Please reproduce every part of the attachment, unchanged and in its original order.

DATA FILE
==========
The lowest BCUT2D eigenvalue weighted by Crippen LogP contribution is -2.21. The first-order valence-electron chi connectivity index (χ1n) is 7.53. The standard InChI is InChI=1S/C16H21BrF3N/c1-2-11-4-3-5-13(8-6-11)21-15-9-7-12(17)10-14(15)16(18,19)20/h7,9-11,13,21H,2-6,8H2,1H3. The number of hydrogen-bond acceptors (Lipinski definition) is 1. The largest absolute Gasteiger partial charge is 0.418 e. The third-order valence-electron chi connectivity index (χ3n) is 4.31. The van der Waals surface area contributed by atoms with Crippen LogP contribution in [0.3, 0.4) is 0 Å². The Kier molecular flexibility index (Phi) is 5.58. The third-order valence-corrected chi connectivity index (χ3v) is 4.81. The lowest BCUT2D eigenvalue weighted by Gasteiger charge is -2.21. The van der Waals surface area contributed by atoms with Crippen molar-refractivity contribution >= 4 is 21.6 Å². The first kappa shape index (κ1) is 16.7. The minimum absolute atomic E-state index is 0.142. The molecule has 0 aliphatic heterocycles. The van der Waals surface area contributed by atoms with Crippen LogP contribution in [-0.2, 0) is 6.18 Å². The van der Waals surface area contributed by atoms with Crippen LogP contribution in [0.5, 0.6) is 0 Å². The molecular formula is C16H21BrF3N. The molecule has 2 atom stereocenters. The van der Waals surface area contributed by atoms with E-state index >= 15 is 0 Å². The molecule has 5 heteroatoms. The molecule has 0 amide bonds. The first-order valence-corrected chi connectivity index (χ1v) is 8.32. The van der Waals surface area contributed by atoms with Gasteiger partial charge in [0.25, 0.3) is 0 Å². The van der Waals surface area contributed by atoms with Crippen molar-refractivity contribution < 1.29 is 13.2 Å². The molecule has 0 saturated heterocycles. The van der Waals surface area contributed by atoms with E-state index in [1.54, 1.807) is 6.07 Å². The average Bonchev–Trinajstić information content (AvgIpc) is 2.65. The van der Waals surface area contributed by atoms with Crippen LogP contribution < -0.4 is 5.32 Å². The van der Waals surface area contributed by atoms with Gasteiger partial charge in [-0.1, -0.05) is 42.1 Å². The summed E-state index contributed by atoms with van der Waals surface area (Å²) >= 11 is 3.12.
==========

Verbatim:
The lowest BCUT2D eigenvalue weighted by Crippen LogP contribution is -2.21. The first-order valence-electron chi connectivity index (χ1n) is 7.53. The standard InChI is InChI=1S/C16H21BrF3N/c1-2-11-4-3-5-13(8-6-11)21-15-9-7-12(17)10-14(15)16(18,19)20/h7,9-11,13,21H,2-6,8H2,1H3. The number of hydrogen-bond acceptors (Lipinski definition) is 1. The largest absolute Gasteiger partial charge is 0.418 e. The third-order valence-electron chi connectivity index (χ3n) is 4.31. The van der Waals surface area contributed by atoms with Crippen LogP contribution in [0.3, 0.4) is 0 Å². The Kier molecular flexibility index (Phi) is 5.58. The third-order valence-corrected chi connectivity index (χ3v) is 4.81. The lowest BCUT2D eigenvalue weighted by Gasteiger charge is -2.21. The van der Waals surface area contributed by atoms with Crippen molar-refractivity contribution >= 4 is 21.6 Å². The first kappa shape index (κ1) is 16.7. The minimum absolute atomic E-state index is 0.142. The molecule has 0 aliphatic heterocycles. The van der Waals surface area contributed by atoms with Crippen LogP contribution in [-0.2, 0) is 6.18 Å². The van der Waals surface area contributed by atoms with Crippen LogP contribution in [0.5, 0.6) is 0 Å². The molecular formula is C16H21BrF3N. The molecule has 2 atom stereocenters. The van der Waals surface area contributed by atoms with E-state index >= 15 is 0 Å². The molecule has 5 heteroatoms. The molecule has 0 amide bonds. The first-order valence-corrected chi connectivity index (χ1v) is 8.32. The van der Waals surface area contributed by atoms with Gasteiger partial charge in [0.25, 0.3) is 0 Å². The van der Waals surface area contributed by atoms with Crippen molar-refractivity contribution < 1.29 is 13.2 Å². The molecule has 0 saturated heterocycles. The van der Waals surface area contributed by atoms with E-state index in [1.54, 1.807) is 6.07 Å². The average Bonchev–Trinajstić information content (AvgIpc) is 2.65. The van der Waals surface area contributed by atoms with Crippen LogP contribution < -0.4 is 5.32 Å². The van der Waals surface area contributed by atoms with Gasteiger partial charge in [-0.1, -0.05) is 42.1 Å². The summed E-state index contributed by atoms with van der Waals surface area (Å²) >= 11 is 3.12.